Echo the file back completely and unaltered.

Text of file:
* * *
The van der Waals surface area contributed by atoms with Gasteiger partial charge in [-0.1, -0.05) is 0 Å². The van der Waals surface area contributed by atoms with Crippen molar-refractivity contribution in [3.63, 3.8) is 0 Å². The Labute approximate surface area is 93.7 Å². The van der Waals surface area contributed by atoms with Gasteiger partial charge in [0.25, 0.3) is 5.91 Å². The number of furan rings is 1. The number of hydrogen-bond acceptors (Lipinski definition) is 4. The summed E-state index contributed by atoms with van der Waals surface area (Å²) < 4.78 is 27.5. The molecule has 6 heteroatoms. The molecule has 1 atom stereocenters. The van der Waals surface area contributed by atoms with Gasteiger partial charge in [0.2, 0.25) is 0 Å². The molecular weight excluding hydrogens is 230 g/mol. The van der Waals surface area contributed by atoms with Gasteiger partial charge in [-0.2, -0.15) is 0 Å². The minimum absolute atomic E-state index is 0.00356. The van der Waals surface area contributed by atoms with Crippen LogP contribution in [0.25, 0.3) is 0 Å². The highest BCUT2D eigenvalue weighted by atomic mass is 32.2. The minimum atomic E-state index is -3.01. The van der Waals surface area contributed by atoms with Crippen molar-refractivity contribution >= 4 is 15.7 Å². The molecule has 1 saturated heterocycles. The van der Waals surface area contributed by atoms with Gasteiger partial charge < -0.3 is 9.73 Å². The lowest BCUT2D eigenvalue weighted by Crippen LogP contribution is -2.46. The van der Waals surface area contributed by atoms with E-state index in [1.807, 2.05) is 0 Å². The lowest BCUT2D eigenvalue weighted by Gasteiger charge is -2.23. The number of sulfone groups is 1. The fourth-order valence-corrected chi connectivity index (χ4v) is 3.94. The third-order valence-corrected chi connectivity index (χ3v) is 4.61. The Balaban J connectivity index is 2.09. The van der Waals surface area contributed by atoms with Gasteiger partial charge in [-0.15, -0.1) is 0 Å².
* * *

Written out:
The van der Waals surface area contributed by atoms with Gasteiger partial charge in [-0.1, -0.05) is 0 Å². The van der Waals surface area contributed by atoms with Crippen molar-refractivity contribution in [3.63, 3.8) is 0 Å². The Labute approximate surface area is 93.7 Å². The van der Waals surface area contributed by atoms with Gasteiger partial charge in [0.25, 0.3) is 5.91 Å². The number of furan rings is 1. The number of hydrogen-bond acceptors (Lipinski definition) is 4. The summed E-state index contributed by atoms with van der Waals surface area (Å²) < 4.78 is 27.5. The molecule has 6 heteroatoms. The molecule has 1 atom stereocenters. The van der Waals surface area contributed by atoms with Gasteiger partial charge in [0.2, 0.25) is 0 Å². The molecular weight excluding hydrogens is 230 g/mol. The van der Waals surface area contributed by atoms with Gasteiger partial charge in [-0.2, -0.15) is 0 Å². The minimum absolute atomic E-state index is 0.00356. The van der Waals surface area contributed by atoms with Crippen LogP contribution in [0.25, 0.3) is 0 Å². The highest BCUT2D eigenvalue weighted by atomic mass is 32.2. The minimum atomic E-state index is -3.01. The van der Waals surface area contributed by atoms with Crippen molar-refractivity contribution >= 4 is 15.7 Å². The molecule has 1 saturated heterocycles. The van der Waals surface area contributed by atoms with Gasteiger partial charge < -0.3 is 9.73 Å². The lowest BCUT2D eigenvalue weighted by Crippen LogP contribution is -2.46. The van der Waals surface area contributed by atoms with E-state index in [1.807, 2.05) is 0 Å². The lowest BCUT2D eigenvalue weighted by Gasteiger charge is -2.23. The number of sulfone groups is 1. The fourth-order valence-corrected chi connectivity index (χ4v) is 3.94. The third-order valence-corrected chi connectivity index (χ3v) is 4.61. The Balaban J connectivity index is 2.09. The van der Waals surface area contributed by atoms with Gasteiger partial charge in [-0.15, -0.1) is 0 Å².